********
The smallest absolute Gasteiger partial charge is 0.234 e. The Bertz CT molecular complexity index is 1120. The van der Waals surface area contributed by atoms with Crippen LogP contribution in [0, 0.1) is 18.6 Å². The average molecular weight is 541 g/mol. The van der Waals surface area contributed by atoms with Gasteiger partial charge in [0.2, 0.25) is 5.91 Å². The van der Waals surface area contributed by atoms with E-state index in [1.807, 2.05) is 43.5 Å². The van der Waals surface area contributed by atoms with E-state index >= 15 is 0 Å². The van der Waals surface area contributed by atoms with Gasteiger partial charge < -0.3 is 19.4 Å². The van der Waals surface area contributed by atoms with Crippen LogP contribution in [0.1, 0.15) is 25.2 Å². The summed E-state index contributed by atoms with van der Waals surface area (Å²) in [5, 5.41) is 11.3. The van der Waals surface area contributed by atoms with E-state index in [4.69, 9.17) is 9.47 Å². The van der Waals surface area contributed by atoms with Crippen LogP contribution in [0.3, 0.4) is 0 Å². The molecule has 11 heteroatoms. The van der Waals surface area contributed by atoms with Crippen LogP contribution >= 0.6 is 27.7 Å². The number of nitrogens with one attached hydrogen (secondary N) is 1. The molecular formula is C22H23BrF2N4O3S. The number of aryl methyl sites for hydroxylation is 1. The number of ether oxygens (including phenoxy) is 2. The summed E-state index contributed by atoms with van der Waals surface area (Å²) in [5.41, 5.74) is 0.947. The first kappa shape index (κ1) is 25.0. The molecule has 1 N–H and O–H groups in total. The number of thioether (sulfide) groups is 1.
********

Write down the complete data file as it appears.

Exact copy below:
The smallest absolute Gasteiger partial charge is 0.234 e. The Bertz CT molecular complexity index is 1120. The van der Waals surface area contributed by atoms with Crippen LogP contribution in [0, 0.1) is 18.6 Å². The average molecular weight is 541 g/mol. The van der Waals surface area contributed by atoms with Gasteiger partial charge in [0.2, 0.25) is 5.91 Å². The van der Waals surface area contributed by atoms with E-state index in [1.807, 2.05) is 43.5 Å². The van der Waals surface area contributed by atoms with E-state index >= 15 is 0 Å². The van der Waals surface area contributed by atoms with Gasteiger partial charge < -0.3 is 19.4 Å². The van der Waals surface area contributed by atoms with Crippen LogP contribution in [0.1, 0.15) is 25.2 Å². The summed E-state index contributed by atoms with van der Waals surface area (Å²) in [5, 5.41) is 11.3. The van der Waals surface area contributed by atoms with E-state index in [4.69, 9.17) is 9.47 Å². The van der Waals surface area contributed by atoms with Crippen LogP contribution in [0.3, 0.4) is 0 Å². The molecule has 11 heteroatoms. The van der Waals surface area contributed by atoms with Crippen LogP contribution >= 0.6 is 27.7 Å². The number of nitrogens with one attached hydrogen (secondary N) is 1. The molecular formula is C22H23BrF2N4O3S. The number of aryl methyl sites for hydroxylation is 1. The number of ether oxygens (including phenoxy) is 2. The summed E-state index contributed by atoms with van der Waals surface area (Å²) in [5.41, 5.74) is 0.947. The first kappa shape index (κ1) is 25.0. The molecule has 1 N–H and O–H groups in total. The number of thioether (sulfide) groups is 1.